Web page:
• The Sultan is a special hybrid class that starts with a unique town that only appears for them, that they own and must build. They have skills that change their basic attack, shoot out a disc that returns, summons attack and defense auras at locations, and summons a powerful turret at their location. They have passives that increase stats and add abilities to all units in their army.
    As the owner of a town, Sultan starts in the more advanced faction running part of the game, which subjects them to warfare from other tribes. More on this in a later section. Also, many of their abilities require not just levels, but certain buildings in their town. They can learn all magic.
  • The Nameless is a fully custom class, with the ability to choose skill trees from any other class. You can make your own custom combinations for powerful synergies. They can also learn all magic, obviously. Like the Knight-Errant, they start with bad relations with every faction and town. You will be attacked and cannot initially enter towns.

Of these classes, the Spiritmancer, Spirit Witch, Jackal, Shaman, and Sultan have personal story quest lines. These are aside from the main story.

Character Appearance

This is where you select your character’s model from a list. You can also choose to forego the default character portrait and create your own with custom hair, head shape, face, accessories and outfit, all from menus of different parts. Not really very complicated, but very involved. At the end of this it asks you to enter a name.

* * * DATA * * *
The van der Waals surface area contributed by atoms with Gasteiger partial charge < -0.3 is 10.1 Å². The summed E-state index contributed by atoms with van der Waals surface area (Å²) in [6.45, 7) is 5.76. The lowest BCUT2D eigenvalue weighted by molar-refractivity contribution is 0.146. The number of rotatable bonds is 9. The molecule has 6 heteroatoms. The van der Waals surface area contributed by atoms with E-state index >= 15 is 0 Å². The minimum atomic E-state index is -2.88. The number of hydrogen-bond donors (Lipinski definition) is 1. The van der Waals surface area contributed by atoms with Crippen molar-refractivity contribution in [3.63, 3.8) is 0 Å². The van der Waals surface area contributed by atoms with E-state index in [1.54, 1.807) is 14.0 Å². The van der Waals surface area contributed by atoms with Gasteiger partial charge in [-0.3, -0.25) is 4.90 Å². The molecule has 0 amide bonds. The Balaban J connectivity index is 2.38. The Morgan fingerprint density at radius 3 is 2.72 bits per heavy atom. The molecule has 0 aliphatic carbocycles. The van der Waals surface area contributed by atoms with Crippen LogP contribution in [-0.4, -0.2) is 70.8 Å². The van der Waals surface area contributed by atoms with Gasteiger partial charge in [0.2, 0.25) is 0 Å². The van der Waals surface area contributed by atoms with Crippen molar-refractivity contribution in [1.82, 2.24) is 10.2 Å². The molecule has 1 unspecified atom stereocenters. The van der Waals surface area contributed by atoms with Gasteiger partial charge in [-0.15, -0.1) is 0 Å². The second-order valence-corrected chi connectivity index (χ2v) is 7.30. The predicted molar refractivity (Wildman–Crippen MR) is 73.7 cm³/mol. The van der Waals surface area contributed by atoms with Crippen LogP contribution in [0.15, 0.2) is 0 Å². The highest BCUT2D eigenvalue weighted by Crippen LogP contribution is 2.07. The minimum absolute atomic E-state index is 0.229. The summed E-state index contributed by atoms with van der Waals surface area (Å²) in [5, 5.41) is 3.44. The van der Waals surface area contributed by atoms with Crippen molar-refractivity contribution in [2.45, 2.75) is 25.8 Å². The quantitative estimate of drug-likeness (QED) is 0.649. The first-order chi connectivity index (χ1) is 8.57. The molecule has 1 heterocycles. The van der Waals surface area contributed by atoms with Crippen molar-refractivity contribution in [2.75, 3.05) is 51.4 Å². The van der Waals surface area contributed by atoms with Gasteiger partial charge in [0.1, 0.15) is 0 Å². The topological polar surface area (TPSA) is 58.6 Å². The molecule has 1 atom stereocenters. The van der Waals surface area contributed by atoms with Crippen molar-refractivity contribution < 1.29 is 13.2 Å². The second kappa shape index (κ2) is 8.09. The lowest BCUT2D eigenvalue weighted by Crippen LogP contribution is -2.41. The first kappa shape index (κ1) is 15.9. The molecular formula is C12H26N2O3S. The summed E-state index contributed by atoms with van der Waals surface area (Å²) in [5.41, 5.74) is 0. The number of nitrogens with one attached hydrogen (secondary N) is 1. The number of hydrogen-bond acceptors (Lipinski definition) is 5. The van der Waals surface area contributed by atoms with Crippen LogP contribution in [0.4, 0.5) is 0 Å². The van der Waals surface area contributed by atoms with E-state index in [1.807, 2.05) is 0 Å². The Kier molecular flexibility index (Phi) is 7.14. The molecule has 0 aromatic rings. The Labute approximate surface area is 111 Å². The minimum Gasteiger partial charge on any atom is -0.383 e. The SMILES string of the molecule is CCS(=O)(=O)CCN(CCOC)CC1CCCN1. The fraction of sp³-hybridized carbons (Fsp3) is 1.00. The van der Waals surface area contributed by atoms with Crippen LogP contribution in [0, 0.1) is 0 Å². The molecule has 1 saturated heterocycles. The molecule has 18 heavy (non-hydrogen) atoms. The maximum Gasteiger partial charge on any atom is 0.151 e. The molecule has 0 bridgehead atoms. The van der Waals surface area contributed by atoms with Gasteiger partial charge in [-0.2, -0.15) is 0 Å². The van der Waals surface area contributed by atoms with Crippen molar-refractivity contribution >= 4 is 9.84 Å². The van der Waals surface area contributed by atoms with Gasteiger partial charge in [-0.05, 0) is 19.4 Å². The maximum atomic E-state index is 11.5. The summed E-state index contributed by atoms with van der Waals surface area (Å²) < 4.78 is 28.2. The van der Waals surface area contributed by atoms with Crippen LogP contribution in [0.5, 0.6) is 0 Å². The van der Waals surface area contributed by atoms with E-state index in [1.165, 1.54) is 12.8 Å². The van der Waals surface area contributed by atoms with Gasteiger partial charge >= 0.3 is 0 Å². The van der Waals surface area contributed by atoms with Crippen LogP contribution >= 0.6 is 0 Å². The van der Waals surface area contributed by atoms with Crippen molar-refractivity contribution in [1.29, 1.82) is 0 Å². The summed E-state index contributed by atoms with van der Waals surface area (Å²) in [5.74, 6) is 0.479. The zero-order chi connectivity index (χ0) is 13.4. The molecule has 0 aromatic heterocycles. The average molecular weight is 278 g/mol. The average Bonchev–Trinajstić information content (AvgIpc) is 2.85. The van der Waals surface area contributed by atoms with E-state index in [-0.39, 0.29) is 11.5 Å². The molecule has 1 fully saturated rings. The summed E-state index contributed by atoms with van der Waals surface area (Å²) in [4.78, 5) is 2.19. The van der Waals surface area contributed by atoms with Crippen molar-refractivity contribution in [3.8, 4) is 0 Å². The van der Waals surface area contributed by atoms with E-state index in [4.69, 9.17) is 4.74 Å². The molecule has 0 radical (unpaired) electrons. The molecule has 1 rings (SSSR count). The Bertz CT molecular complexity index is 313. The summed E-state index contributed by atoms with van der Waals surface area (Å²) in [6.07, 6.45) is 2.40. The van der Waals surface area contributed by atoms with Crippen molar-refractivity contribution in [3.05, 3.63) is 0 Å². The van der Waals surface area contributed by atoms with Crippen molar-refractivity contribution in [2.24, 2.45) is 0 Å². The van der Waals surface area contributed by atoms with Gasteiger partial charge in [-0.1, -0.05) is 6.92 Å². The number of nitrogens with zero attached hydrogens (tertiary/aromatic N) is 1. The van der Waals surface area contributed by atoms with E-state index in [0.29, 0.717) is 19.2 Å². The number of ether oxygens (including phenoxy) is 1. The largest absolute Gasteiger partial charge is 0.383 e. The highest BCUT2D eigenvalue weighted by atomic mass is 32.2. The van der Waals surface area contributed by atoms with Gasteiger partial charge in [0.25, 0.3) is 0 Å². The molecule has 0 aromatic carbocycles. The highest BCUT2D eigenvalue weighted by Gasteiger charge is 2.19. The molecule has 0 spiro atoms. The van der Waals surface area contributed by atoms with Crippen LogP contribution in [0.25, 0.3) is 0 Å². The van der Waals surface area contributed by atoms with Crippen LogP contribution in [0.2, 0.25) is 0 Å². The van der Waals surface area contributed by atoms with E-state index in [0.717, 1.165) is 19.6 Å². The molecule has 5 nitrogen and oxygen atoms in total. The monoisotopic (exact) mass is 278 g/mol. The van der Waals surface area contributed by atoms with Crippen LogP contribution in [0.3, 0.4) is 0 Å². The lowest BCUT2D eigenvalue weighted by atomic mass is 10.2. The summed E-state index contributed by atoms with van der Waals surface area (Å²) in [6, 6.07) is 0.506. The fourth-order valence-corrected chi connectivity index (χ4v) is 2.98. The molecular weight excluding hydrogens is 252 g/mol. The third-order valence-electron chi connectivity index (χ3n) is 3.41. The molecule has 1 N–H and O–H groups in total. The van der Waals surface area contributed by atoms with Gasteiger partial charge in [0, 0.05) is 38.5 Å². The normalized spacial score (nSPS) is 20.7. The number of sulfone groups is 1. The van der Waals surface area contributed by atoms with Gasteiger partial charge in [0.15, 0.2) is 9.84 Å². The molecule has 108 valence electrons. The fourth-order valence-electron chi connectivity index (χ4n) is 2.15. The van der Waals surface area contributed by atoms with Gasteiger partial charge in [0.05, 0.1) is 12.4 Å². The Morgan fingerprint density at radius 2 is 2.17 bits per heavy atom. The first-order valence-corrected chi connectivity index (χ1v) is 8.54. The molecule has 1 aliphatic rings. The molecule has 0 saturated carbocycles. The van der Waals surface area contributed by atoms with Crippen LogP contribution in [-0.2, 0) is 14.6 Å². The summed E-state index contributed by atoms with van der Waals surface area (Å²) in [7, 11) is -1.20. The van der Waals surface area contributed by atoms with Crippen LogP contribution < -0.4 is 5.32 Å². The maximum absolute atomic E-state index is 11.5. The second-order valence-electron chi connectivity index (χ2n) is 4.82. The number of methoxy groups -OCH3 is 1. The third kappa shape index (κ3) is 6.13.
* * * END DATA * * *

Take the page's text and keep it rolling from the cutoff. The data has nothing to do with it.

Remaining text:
Legacy Store

After you’ve selected your class, the next screen you are taken to is the Legacy Store. Legacy is a score of points for different tasks completed during the main game. You get a smaller amount to start out with for customizing your character. That number will go up when you complete the game. It works like a high score, so the legacy points you have available here will never go down, and will go up every time you do better than your previous best!
There are 4 categories of things to purchase in the legacy store.
The first category is skills. These are abilities you can add to your character on top of the ones granted by your class. Keep in mind these will require skill points to level up, which there is a set number of without special items. Some of these can be learned in game, as well; These include: Fire blade, Mirage, Fireball, Frost, Lightning bolt, Blazing Missile, Shadow Meltdown, Burning Vial, Silent Tempest, and Almighty Healing. Only grab one of them if you really need it early, or can’t learn magic. At the bottom here is where the Nameless can buy other classes’ skill trees. Other classes can’t buy these.
The second category is Items, which will be added to your inventory or resources at game start. There is money (called Utar), and wood+stone bundles in 3 sizes, as well as items to increase each stat, and the ability to buy one Wisdom Crystal, the special item that allows extra skill points on top of the set number you can earn. This item is also how certain classes start with extra skill points.
The third category is Squad. Here you can buy an extra character or more who will start the game in your party. Note that more characters can be unlocked for this section as you play through the game. Bear in mind, that any character that is here, can be recruited eventually in the main game. So only buy one of these if you want them early.